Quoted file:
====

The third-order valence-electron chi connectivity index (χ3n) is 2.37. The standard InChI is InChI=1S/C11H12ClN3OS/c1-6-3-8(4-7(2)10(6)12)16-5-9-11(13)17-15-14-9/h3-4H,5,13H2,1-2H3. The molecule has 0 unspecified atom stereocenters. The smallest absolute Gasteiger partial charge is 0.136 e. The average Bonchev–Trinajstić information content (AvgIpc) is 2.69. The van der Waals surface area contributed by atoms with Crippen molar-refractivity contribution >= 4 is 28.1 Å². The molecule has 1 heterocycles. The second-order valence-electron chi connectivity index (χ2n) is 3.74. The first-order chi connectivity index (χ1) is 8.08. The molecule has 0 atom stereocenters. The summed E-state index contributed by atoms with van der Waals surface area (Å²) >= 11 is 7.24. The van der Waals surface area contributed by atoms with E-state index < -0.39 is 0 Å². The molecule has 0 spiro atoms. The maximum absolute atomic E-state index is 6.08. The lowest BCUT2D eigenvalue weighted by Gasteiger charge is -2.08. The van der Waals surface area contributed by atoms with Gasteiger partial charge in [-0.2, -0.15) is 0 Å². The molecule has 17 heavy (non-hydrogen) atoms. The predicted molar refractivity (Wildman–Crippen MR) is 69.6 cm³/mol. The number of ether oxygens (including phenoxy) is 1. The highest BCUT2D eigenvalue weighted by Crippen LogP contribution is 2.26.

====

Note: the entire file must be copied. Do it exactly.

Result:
The third-order valence-electron chi connectivity index (χ3n) is 2.37. The standard InChI is InChI=1S/C11H12ClN3OS/c1-6-3-8(4-7(2)10(6)12)16-5-9-11(13)17-15-14-9/h3-4H,5,13H2,1-2H3. The molecule has 0 unspecified atom stereocenters. The smallest absolute Gasteiger partial charge is 0.136 e. The average Bonchev–Trinajstić information content (AvgIpc) is 2.69. The van der Waals surface area contributed by atoms with Crippen molar-refractivity contribution >= 4 is 28.1 Å². The molecule has 1 heterocycles. The second-order valence-electron chi connectivity index (χ2n) is 3.74. The first-order chi connectivity index (χ1) is 8.08. The molecule has 0 atom stereocenters. The summed E-state index contributed by atoms with van der Waals surface area (Å²) >= 11 is 7.24. The van der Waals surface area contributed by atoms with E-state index < -0.39 is 0 Å². The molecule has 0 spiro atoms. The maximum absolute atomic E-state index is 6.08. The lowest BCUT2D eigenvalue weighted by Gasteiger charge is -2.08. The van der Waals surface area contributed by atoms with Gasteiger partial charge in [-0.2, -0.15) is 0 Å². The molecule has 17 heavy (non-hydrogen) atoms. The predicted molar refractivity (Wildman–Crippen MR) is 69.6 cm³/mol. The number of ether oxygens (including phenoxy) is 1. The highest BCUT2D eigenvalue weighted by Crippen LogP contribution is 2.26.